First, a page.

Vacant home rental scams can be avoided by checking the deed registry for the property owner’s name and requesting identification from the person showing the home. Doing a background check on the prospective landlord is also recommended before signing the lease.
Renting foreclosed property
The renting of foreclosed property or soon to be foreclosed property scam works in much the same way as the vacant home rental scam. Fraudsters find homes that have been foreclosed on or are soon to be foreclosed and show them to prospective tenants. A fake or temporary number is supplied and the keys to the property never handed over. After the fraudster has collected the deposit (sometimes from several prospective tenants at once) he or she disappears, leaving a trail of victims duped out of their money and with no place to live.
Other types of foreclosure scams include: the phantom help; the bailout; and the bait-and-switch.
- The phantom help scam involves a ‘rescuer’ charging exorbitant fees for phone calls or admin that does not result in the home being saved from foreclosure. These fraudsters lull homeowners into a false sense of security and charge them for work that could have easily been carried out without their help.
- The bailout scam involves a fraudster deceiving the desperate homeowner into signing over the title of the home with the promise of undisturbed residence in the home and being able to buy it back over time. Unfortunately buying the property back becomes impossible, resulting in the homeowner losing possession and the scam artist maintaining equity.
- The bait-and-switch is a duplicitous scam that involves a fraudster tricking the homeowner into signing documents that surrender ownership instead of bringing the mortgage current. Often homeowners only realise they have been deceived when they are evicted.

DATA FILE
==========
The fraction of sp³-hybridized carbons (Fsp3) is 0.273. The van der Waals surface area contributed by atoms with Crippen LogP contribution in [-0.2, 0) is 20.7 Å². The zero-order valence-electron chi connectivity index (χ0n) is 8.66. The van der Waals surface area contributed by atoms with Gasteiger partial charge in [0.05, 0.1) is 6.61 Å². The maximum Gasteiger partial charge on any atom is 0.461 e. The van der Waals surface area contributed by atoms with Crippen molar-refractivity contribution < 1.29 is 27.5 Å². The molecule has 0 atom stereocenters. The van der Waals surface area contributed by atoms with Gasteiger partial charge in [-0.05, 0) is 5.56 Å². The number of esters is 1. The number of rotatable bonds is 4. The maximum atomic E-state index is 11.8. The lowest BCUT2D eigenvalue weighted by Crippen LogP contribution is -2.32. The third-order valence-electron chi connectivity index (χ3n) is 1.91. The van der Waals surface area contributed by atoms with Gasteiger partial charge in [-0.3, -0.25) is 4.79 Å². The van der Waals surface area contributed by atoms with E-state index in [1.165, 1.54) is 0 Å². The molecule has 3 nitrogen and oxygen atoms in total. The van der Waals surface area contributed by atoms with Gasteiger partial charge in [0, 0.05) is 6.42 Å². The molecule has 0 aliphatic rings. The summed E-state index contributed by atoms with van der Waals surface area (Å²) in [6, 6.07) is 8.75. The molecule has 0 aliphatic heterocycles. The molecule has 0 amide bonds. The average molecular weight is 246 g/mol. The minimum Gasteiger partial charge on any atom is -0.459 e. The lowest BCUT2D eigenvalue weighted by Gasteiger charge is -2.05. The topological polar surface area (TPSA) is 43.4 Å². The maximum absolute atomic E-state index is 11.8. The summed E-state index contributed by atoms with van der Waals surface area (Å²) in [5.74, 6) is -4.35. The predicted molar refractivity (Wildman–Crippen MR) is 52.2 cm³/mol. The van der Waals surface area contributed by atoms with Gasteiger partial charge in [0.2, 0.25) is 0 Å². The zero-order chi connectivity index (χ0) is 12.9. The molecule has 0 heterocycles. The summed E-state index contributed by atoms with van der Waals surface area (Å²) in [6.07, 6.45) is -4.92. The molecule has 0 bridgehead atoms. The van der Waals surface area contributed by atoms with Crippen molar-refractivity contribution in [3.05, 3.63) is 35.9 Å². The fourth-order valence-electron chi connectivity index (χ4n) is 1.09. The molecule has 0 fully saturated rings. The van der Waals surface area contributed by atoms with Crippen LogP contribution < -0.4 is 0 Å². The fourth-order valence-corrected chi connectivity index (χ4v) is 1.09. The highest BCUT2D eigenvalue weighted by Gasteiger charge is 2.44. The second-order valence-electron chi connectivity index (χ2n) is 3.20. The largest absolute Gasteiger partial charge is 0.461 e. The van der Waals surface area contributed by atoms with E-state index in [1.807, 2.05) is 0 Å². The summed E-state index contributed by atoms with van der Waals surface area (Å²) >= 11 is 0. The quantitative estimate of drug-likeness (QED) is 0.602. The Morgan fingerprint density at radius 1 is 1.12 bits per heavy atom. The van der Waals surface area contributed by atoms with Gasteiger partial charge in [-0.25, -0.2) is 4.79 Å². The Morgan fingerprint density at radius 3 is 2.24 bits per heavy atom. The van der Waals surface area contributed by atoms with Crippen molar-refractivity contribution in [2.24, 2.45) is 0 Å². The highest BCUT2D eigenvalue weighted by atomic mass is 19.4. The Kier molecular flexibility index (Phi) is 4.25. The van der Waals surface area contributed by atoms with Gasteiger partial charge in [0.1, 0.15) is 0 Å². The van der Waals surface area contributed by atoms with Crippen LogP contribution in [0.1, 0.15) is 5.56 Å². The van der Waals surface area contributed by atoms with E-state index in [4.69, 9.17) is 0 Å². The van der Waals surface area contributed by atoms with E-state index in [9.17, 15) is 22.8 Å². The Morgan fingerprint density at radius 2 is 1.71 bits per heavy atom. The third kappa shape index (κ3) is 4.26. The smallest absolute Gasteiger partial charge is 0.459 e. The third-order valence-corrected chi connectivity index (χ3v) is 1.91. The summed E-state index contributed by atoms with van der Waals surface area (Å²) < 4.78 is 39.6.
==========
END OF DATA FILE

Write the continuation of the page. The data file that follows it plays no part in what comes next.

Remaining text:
Fake property manager renting out home
Despite its seemingly simple approach, this type of scam is particularly intricate and devastating as it entails identity theft. Fraudsters find existing property listings by legitimate real estate agencies and alter the text of these listings before posting it on other websites (often free websites like Gumtree). Prospective tenants respond eagerly to these advertisements because the original price has been reduced drastically, thus appealing to resolute home seekers. The fraudster then claims that a cash deposit or application form is required to secure the property. Overwhelmed by desperate yearning, home seekers release their money or information to the imposter, thereby opening themselves up to identity theft. Before viewing arrangements can be made, the fraudster disappears.
When encountering properties that seem too good to be true you should contact the real estate agency and confirm the details of the listing and agent. It is also recommended that you do research about the area where the property is located and check the current average price range for rentals. If the situation seems veiled and the property manager requests a wire transfer or personal information, but is unable to meet for whatever reason, it should raise red flags.
Confronting a scam artist or fraudulent property can be an unnerving experience. However, if you are aware of common real estate scams and know how to identify them, you could save yourself from a potentially grievous situation and avoid being another victim of this lawlessness.